CW: bullying, public outing of a character
I have been waiting to read this book for so long now that I’ve lost count. And it didn’t help that I always seem to get rejected for ownvoices ARCs. But I was delighted to finally get my library copy so that I can join in with my friends who have all loved it so much.
The one thing I could tell right from the first page is that I was gonna smile through the whole book. The writing is light hearted, fun, with lots of awkward and silly and adorable moments and on the whole, just some thorough entertainment. I thought the author’s idea of combining the traditional Indian style of matchmaking with modern and technologically advanced dating apps was genius and it made for a very lovely story – while giving us the pros and cons of both methods. The setting of the high school was pretty realistic too and I liked that the author didn’t try too much get the teenage voice right. The pacing is very fast and I flew through the book so quickly that I didn’t even realize it was almost the end. Each chapter also has a lovely mehendi design and a quote from the MC’s family’s matchmaking guide, which I thought was excellent symbolism for the book as a whole. I think the only problem I had was with the main bully in the high school (I’m so over the mean girl trope) and while I’m sure that every school might have someone like that irl, I’m not sure we need more girl on girl hate in YA novels.
And obviously I thought the desi representation was amazing – right from the slightly nosy moms and aunts, the slight obsession with engineers and doctors, the descriptions of yummy food, the importance of wearing a turban as a Sikh, the differences between how the elders feel about mehendi being something scared whereas the youngsters finding it unique and fun, the rituals and ceremonies – there are just so many little things which I may not even have noticed because they were organically part of the story and the characters and I loved being in the middle of it all. And come on, the multiple mentions of samosas and pakodas and Limca just made me hungry, but unfortunately I didn’t have any handy to munch on.
I adored Simi from page 1. She is a sweet but clumsy high school sophomore, who has this habit of falling over at inopportune times. She is an amazing artist and I loved that her parents didn’t seem to have too much of a problem with that. Her friendship with her BFF Noah is total goals and I loved how they encouraged and motivated each other all the time, but also gave space when one needed it. Noah is gay and it isn’t really mentioned how many in the larger context of the school know about him, but I liked that whoever did were very supportive. I was actually pleasantly surprised by the acceptance of Simi’s family because homophobia in Indian families is quite common. Simi’s family is also appropriately intrusive but very fun loving as well as dependable, and I loved all of them.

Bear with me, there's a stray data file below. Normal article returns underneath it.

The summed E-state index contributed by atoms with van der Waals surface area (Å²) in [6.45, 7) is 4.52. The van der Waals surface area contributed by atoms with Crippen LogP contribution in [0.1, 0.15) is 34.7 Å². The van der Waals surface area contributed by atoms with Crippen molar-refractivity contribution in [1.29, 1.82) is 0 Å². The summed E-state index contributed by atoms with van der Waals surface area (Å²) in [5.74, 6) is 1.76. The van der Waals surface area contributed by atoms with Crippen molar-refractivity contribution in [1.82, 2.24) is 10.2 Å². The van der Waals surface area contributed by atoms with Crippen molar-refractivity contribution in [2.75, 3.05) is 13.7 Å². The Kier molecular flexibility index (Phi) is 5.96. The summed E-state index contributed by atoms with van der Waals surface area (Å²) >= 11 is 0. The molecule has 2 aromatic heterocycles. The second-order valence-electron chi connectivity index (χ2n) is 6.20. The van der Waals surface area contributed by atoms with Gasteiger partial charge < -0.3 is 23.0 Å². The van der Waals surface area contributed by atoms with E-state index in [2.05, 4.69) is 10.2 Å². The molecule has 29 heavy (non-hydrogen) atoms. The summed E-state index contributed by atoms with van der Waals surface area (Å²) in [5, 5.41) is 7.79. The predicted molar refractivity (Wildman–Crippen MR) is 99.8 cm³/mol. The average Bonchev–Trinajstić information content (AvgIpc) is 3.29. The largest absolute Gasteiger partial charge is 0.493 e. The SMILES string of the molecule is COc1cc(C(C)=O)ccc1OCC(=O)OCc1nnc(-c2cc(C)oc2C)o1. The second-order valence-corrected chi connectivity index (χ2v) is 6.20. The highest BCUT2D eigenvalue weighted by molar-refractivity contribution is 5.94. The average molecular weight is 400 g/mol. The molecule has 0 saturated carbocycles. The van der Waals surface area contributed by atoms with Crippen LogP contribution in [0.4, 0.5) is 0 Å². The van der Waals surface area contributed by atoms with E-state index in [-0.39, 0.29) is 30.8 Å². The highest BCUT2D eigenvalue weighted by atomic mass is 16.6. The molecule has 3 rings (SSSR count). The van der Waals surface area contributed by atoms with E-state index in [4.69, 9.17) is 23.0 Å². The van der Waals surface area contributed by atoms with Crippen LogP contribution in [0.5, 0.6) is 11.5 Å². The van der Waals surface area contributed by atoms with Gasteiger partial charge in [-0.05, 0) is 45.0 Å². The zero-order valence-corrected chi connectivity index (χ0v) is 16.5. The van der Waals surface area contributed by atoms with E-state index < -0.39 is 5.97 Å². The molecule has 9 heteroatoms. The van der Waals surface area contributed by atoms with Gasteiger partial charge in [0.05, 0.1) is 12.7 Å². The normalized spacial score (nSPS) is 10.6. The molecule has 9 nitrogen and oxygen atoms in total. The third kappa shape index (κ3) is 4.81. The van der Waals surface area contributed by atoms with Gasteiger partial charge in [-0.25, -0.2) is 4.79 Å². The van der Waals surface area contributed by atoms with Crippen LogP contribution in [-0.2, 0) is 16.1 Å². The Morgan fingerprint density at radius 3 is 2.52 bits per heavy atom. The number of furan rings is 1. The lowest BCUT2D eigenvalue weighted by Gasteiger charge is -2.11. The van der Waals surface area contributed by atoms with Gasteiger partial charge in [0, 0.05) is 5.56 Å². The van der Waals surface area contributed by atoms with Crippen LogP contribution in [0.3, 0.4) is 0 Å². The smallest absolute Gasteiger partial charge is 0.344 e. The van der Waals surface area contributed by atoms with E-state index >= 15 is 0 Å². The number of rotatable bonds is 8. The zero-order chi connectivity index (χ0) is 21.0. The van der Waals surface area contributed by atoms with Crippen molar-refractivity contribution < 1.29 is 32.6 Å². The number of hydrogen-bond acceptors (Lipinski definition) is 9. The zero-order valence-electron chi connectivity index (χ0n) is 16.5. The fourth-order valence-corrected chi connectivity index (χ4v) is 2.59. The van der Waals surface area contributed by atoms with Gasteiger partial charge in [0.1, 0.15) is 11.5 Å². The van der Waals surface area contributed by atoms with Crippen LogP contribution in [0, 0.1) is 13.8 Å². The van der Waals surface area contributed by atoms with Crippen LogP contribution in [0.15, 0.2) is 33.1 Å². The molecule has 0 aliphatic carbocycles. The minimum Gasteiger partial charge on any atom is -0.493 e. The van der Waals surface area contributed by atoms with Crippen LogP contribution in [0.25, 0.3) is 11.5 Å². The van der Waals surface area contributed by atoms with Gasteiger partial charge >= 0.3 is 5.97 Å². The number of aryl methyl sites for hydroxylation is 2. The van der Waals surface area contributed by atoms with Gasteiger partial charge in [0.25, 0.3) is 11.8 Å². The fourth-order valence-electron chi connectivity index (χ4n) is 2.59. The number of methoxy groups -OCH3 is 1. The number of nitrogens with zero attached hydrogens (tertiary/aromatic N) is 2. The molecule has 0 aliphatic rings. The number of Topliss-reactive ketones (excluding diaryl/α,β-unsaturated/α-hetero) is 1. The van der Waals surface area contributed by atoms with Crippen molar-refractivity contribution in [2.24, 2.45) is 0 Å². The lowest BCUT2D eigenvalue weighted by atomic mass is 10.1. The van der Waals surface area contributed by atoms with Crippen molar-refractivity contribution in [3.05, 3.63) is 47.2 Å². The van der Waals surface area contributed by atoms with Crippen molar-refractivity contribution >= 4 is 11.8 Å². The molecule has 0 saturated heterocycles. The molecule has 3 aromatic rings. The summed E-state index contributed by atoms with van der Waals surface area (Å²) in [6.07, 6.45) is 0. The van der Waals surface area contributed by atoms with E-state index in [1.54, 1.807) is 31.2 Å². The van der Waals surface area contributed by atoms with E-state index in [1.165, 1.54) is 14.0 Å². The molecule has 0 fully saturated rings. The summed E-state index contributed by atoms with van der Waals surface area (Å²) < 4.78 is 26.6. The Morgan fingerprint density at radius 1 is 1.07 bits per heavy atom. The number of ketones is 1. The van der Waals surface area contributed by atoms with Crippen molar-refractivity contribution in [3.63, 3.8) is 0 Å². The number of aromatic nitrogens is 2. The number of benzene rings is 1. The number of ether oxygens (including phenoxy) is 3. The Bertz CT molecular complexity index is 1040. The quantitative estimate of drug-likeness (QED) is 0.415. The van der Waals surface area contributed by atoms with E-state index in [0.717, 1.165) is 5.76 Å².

I’d read in a couple of reviews there are two boys in the books and Simi chooses one. I kept hoping it wasn’t a love triangle situation and I loved the way the author managed to navigate Simi’s feelings for the two. I could totally feel all the awkwardness and tingles that Simi was feeling and it was sweet watching her get to know them better and make a decision. There are also many other classmates of theirs who meet and start going out due to Simi and Noah’s app, and I thought all of it was done very nicely without any drama. It was refreshing to see a fun group of diverse couples.
I think the main theme of this book was about finding what we want to do in life. Simi doesn’t feel interested in her family’s matchmaking business or the boy her family may like, because she doesn’t want to do what’s expected. But her journey of realizing that it’s not bad to like doing something that also meets her family’s expectations, or not having to choose between her various interests – this was all written very well and in such a subtle manner that you don’t even realize it. And due to the whole concept of matchmaking, there is a lot of emphasis on compatibility, but also about the fact that two people may seem perfect on paper but they might not be good together because deeper values and motivations are much more important for a successful relationship. I think the overall message of the book that whether traditional Indian style matchmaking or modern dating apps, what makes two people click remains the same is something that comes out beautifully and I think we can all agree with that.
To conclude, I just wanna say that if you love fun YA contemporaries and want to smile for a bit, pick this book up. If you particularly love desi books like I do, then I promise you can’t go wrong with this amazing debut. And while I’m very very excited to see what the author comes up with next, I’m also a bit sad that this book is already done and I can’t experience it all over again.